December usually has a ring of ‘Silent Night’ in the investment world and, in a year where practically all else has changed, at least this has stayed the same. In the UK, news that millions more would be placed under tougher restrictions over the Christmas period may have felt deflating, but it was hardly unexpected and failed to get a peep out of capital markets.
We recently announced in our November team news blog that having successfully passed his ER1: Equity Release exam, our very own Financial Planner James Blackham has now obtained the final credits required to achieve the coveted Chartered Financial Planner status. So, it is with great pride, we congratulate James as he becomes one of the new breed of young Chartered Financial Planners in the UK.
The infamous year of 2020 is finally coming to an end – what a tough one it has been. I’m sure each and every one of us are tired of the words ‘pandemic,’ ‘covid,’ and ‘lockdown’, so let us try to make the last few weeks of 2020 as positive as possible, with hope for a better year in 2021.
This week’s edition was meant to focus on our annual outlook for the coming year, while working under the assumption that the UK and Europe would by now be operating under a ‘skinny’ trade deal that would prevent tariff hurdles to trade while also dealing with the barriers to trade that come with operating under independent regulatory regimes.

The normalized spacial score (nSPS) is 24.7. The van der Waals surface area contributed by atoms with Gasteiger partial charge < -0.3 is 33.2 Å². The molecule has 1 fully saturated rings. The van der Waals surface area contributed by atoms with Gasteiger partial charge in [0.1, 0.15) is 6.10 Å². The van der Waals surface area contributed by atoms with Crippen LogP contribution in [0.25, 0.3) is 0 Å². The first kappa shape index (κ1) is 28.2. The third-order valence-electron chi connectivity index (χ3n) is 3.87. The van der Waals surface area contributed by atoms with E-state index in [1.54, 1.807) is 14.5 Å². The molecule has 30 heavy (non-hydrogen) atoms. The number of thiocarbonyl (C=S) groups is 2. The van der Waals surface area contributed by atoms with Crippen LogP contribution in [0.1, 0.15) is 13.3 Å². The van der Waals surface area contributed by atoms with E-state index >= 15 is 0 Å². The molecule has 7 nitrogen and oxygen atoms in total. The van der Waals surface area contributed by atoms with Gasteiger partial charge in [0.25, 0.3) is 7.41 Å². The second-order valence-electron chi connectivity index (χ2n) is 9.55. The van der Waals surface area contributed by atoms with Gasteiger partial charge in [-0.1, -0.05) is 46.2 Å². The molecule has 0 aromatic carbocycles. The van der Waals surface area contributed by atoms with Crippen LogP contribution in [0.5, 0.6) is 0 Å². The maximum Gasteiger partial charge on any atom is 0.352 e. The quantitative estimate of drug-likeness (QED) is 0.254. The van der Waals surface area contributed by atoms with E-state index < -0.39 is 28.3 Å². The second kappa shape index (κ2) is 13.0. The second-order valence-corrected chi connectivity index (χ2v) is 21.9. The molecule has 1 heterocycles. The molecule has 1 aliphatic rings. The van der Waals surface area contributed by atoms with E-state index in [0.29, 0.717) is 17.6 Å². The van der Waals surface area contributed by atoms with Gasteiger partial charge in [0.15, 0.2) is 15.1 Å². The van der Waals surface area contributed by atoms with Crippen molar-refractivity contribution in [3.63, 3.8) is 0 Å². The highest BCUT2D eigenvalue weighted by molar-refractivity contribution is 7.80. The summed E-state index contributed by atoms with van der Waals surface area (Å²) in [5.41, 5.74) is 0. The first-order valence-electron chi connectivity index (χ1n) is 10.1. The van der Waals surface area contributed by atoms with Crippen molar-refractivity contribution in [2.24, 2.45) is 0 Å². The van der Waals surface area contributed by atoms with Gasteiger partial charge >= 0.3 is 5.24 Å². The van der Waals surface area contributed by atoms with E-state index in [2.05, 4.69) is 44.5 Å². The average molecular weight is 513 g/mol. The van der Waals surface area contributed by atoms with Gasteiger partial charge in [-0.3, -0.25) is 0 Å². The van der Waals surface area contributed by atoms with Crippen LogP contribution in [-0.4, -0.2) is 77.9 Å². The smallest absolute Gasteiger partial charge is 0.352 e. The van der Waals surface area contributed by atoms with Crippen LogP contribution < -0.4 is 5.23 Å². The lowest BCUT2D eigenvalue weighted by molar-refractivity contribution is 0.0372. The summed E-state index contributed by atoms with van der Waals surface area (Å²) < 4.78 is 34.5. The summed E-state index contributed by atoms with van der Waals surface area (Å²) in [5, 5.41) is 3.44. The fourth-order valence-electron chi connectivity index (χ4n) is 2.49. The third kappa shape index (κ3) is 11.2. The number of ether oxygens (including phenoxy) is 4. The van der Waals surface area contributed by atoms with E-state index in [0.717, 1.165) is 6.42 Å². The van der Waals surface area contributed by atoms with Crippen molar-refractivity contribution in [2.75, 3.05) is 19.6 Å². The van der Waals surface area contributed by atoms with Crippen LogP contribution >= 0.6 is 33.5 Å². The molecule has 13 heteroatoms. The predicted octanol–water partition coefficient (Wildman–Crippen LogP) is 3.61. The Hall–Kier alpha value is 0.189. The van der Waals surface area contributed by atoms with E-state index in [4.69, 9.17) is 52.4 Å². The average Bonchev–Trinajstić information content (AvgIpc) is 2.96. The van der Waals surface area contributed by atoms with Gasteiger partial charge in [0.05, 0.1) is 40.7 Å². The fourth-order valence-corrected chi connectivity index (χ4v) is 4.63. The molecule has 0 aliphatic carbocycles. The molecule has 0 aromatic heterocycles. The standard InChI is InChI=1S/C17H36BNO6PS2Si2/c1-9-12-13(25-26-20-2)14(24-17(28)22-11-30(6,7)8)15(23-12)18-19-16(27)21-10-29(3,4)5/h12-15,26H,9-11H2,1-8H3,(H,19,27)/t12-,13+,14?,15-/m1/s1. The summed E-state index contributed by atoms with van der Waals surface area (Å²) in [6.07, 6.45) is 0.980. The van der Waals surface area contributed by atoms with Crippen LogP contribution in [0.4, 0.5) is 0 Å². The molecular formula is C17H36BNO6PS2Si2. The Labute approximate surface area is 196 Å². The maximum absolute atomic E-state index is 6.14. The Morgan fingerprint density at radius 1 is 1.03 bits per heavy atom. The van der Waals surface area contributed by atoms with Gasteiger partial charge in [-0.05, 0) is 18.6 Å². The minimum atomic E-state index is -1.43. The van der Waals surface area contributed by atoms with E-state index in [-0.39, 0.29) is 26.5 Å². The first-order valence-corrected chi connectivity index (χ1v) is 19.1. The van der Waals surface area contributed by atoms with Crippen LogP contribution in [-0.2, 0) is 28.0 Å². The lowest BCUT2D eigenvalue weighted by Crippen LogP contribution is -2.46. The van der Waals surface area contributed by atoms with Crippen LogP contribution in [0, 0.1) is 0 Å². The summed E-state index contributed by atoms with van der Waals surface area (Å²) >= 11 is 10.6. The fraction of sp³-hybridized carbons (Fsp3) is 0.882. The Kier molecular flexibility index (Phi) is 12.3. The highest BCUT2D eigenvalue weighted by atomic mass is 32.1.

As the world faces up to a not-so-jolly Christmas season, it may be surprising to learn that sentiment across the global economy was reported to be quite strong this week. Admittedly, this is mostly driven by strong manufacturing data and not the services sector, which relies so much more on social proximity. Nevertheless, the current economic environment combined with the announcement of COVID vaccinations becoming an imminent reality (if only for those vulnerable) had markets starting December on an upbeat note.
Saving into a pension is one of the most tax-efficient ways to save for your retirement. Not only do pensions enable you to grow your retirement savings largely free of tax, but they also provide tax relief on the contributions you make.